How could the reigning world champions not be considered one of the favourites for the tournament. The Springboks have had a mixed time since winning it all in 2019. They have big series victories over the British and Irish Lions in 2021 and then beating Wales in 2022.

However, it is not all good results in that time, with losses to France, Ireland, Wales, Australia, New Zealand and England in the past 24 months. So it has been quite a mixed bag for South Africa recently. What they will be encouraged with is that a lot of the World Cup winning team from 2019 will once again be available in 2023.

It is likely that almost the entire World Cup winning team will be available, including superstars like Eben Etzebeth, Bongi Mbonambi, Handre Pollard and Cheslin Kolbe. There are also a lot of new X-factor players in brilliant from at the moment, with guys like Jasper Wiese, Mannie Libbok and Kurt-Lee Arendse all likely to make an impact this tournament.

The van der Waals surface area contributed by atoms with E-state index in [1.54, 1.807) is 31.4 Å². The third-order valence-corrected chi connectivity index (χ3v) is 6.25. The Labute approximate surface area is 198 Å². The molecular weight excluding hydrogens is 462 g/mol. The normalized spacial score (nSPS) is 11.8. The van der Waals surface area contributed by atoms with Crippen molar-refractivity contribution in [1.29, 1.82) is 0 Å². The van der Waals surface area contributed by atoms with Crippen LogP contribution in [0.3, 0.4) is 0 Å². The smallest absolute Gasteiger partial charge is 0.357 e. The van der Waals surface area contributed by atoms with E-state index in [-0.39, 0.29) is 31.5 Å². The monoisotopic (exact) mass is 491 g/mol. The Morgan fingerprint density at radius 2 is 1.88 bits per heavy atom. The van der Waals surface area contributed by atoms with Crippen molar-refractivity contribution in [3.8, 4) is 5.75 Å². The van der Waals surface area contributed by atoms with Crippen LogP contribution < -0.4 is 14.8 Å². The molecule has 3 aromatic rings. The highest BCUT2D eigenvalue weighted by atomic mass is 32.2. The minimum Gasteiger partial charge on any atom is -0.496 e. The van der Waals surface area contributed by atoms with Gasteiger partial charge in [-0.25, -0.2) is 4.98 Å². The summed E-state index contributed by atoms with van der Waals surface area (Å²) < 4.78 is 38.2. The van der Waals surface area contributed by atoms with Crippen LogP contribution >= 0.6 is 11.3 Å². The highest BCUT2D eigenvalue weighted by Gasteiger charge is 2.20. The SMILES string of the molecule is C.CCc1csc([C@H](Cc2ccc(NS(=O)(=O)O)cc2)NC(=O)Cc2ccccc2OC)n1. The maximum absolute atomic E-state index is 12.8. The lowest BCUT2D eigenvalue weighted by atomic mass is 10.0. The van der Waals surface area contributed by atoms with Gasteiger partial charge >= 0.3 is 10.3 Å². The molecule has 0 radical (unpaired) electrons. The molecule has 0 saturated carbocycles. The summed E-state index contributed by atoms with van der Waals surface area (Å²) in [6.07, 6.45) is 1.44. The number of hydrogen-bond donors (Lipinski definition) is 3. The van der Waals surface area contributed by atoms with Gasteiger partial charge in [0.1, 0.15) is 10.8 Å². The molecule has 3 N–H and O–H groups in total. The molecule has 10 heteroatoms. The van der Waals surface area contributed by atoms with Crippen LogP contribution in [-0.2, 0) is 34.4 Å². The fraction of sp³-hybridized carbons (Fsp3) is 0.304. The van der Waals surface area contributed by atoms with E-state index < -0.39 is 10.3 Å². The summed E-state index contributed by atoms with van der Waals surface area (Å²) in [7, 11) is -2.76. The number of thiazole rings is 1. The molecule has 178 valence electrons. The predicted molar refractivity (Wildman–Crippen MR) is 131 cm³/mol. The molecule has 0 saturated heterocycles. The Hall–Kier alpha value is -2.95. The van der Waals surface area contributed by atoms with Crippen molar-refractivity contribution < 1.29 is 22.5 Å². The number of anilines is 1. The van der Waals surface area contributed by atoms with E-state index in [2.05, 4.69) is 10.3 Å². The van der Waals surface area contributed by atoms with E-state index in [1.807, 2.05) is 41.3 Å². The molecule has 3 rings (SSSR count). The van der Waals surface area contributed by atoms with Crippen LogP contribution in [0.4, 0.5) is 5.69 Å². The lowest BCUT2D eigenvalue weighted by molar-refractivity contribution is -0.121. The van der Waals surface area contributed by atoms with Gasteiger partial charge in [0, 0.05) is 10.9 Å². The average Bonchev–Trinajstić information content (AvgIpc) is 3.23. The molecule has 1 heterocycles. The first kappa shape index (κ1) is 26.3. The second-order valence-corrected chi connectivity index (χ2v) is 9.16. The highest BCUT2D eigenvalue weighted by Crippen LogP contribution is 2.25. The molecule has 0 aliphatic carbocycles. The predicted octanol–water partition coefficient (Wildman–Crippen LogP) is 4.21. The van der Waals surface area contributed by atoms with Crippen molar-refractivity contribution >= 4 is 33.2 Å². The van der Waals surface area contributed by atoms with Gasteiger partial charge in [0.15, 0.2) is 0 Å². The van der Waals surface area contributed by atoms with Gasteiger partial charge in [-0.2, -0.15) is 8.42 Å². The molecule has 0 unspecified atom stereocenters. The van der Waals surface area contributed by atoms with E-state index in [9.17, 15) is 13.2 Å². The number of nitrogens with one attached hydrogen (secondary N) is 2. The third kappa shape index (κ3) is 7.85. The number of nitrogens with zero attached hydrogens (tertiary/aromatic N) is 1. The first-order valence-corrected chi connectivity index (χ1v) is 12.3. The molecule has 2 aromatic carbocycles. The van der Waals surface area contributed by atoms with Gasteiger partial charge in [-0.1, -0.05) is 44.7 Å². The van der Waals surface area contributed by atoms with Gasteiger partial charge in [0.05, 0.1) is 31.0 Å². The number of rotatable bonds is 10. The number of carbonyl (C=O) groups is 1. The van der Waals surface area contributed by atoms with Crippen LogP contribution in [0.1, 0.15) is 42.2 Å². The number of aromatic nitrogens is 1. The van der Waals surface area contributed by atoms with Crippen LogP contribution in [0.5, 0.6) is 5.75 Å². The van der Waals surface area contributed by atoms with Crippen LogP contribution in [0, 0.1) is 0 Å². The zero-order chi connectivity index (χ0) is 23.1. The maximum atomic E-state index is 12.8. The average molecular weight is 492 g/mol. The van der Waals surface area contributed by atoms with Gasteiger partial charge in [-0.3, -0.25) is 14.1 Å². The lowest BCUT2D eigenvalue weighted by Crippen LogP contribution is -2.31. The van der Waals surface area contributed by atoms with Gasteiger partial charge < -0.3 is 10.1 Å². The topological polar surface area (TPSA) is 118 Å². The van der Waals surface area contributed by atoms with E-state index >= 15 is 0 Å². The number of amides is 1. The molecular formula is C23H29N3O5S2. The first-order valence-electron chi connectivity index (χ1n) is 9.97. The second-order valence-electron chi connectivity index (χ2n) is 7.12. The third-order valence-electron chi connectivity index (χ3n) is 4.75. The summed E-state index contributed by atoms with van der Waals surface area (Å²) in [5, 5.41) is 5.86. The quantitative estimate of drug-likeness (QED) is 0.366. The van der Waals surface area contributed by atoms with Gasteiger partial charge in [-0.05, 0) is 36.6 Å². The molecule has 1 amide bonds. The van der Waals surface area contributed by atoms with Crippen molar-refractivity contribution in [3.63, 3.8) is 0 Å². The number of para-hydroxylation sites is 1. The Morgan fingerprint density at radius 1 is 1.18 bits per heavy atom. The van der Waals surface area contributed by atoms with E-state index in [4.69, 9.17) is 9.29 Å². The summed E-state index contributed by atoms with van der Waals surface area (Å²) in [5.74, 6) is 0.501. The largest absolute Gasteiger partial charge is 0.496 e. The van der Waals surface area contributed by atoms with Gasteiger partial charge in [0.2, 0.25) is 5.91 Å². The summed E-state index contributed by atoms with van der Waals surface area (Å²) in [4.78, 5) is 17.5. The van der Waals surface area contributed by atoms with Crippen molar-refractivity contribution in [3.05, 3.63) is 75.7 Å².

Fitness is going to be a big factor for South Africa, particularly as they still have the Rugby Championship to come. At the moment, captain Siya Kolisi and Eben Etzebeth are both in danger of missing the tournament through injury. South Africa will hope that injuries are not what holds them back.

The advantage of this team is that they can match up with anyone physically. They have some exciting X factor players in the backs who could make a real difference at this World Cup. We will have to see whether South Africa can defend their title.

New Zealand